In Dissenter on the Bench, Victoria Ortiz uses her perspective as an attorney and an educator to weave Ginsburg’s life and work together into one seamless narrative. Each chapter focuses on one legal case in which Ginsburg was involved — as a judge or a Supreme Court justice — clearly explaining both the facts and the significance of the issues presented. Then, Ortiz takes the reader back to key events and touchpoints in her Ginsburg’s life, establishing how her personal relationships, evolving intellectual and judicial interests, and ethnic and religious background all contributed to her consistent and courageous pursuit of social justice.
Ginsburg was born into a middle-class Jewish family in Brooklyn in 1933. In Ortiz’s portrait, she comes to life as a studious and intellectually curious child, intent on pleasing her parents, but also possessed of an incredible level of self-motivation. Ginsburg intently examines each of her own beliefs and choices, and Ortiz’s method of carefully stating facts and interpreting their cumulative importance reflects this process as she builds her narrative. The book begins with a description of the 2009 Supreme Court case Safford Unified School District v. Redding. The author discusses in convincing detail how Ginsburg’s childhood experiences created her compassion for young Savana Redding, who had been subjected to an invasive search due to unreasonable suspicion that she was hiding drugs on her person. Ortiz juxtaposes a young Ginsburg who immersed herself in reading about strong female characters in literature and history with the older Justice Ginsburg who stood up to the insensitivity of her male colleagues and argued with their trivialization of Savana’s ordeal.
Ortiz is particularly sensitive in outlining the defining character of Ginsburg’s Judaism. Growing up during an era of intense antisemitism in the United States and in the shadow of the Holocaust, Ginsburg developed an intense identification with the social justice tradition of her people. She is remarkably balanced in her claim that Judaism’s insistence on human dignity and freedom, as well as its problematic denial of authority to women, impacted Ginsburg’s sense of strength and conviction as a Jewish woman. Rather than dismissing the seemingly contradictory aspects of her tradition, Ginsburg integrated her rationalism and her emotions, balancing her responses to achieve a workable personal vision.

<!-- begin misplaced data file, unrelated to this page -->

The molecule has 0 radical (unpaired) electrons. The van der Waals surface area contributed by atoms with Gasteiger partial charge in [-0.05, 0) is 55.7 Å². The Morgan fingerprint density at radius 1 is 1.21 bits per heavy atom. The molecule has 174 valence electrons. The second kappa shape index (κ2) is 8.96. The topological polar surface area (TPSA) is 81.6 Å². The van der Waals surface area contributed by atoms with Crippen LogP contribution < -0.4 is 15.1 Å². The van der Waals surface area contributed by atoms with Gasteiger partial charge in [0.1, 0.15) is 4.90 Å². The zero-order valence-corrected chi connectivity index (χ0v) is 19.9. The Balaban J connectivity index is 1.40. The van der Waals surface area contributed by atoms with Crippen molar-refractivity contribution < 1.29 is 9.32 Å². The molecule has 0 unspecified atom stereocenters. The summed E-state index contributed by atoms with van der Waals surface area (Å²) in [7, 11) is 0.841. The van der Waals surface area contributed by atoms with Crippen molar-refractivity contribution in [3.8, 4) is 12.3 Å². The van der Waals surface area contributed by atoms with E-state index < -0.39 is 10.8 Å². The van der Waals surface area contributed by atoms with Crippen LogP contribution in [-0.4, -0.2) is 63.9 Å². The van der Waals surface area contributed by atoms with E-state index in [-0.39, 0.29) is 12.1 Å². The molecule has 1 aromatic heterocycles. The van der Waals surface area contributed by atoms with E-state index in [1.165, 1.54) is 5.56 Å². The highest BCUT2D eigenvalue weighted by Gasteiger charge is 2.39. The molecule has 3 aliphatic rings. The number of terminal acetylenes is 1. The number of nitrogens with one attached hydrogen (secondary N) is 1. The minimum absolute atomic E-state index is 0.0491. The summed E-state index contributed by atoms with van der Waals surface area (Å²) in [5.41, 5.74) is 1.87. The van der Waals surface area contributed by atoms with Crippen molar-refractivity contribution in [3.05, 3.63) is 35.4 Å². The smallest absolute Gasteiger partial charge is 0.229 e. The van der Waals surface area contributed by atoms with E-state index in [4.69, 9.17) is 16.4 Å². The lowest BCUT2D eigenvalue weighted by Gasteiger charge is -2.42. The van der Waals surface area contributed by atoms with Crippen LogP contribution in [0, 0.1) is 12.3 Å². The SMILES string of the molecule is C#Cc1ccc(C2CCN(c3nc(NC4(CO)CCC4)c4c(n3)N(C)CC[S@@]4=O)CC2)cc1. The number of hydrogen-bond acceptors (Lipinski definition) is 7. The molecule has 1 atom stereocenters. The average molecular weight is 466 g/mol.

The Passover Seder’s saga of freedom and the prophetic voices of the Hebrew Bible were indelibly meaningful to Ginsburg but the exclusion of women from the minyan of worshippers, while mourning her mother’s death, offended her deeply. Instead of internalizing bitterness, Ginsburg, who had been known as the “rabbi” when leading prayers at her all-girls’ summer camp became a modern Deborah, using her wisdom as a judge in the tradition of her Biblical role model. Young readers may be surprised to learn of the assumption that married and pregnant women had no right to expect equal employment opportunities. Ginsburg persistently refused to accept this restriction; her profoundly equal partnership with her husband, the late Martin Ginsburg, is a moving example of how the ability to balance family and career remains a crucial issue for women today.
Dissenter on the Bench: Ruth Bader Ginsburg’s Life and Work includes appendices with the Bill of Rights and additional explanatory material, as well as a bibliography. Numerous photographs enhance this biography, which is highly recommended for teen readers and for adults interested in learning more about this Jewish American icon.
Emily Schneider writes about literature, feminism, and culture for Tablet, The Forward, The Horn Book, and other publications, and writes about children’s books on her blog. She has a Ph.D. in Romance Languages and Literatures.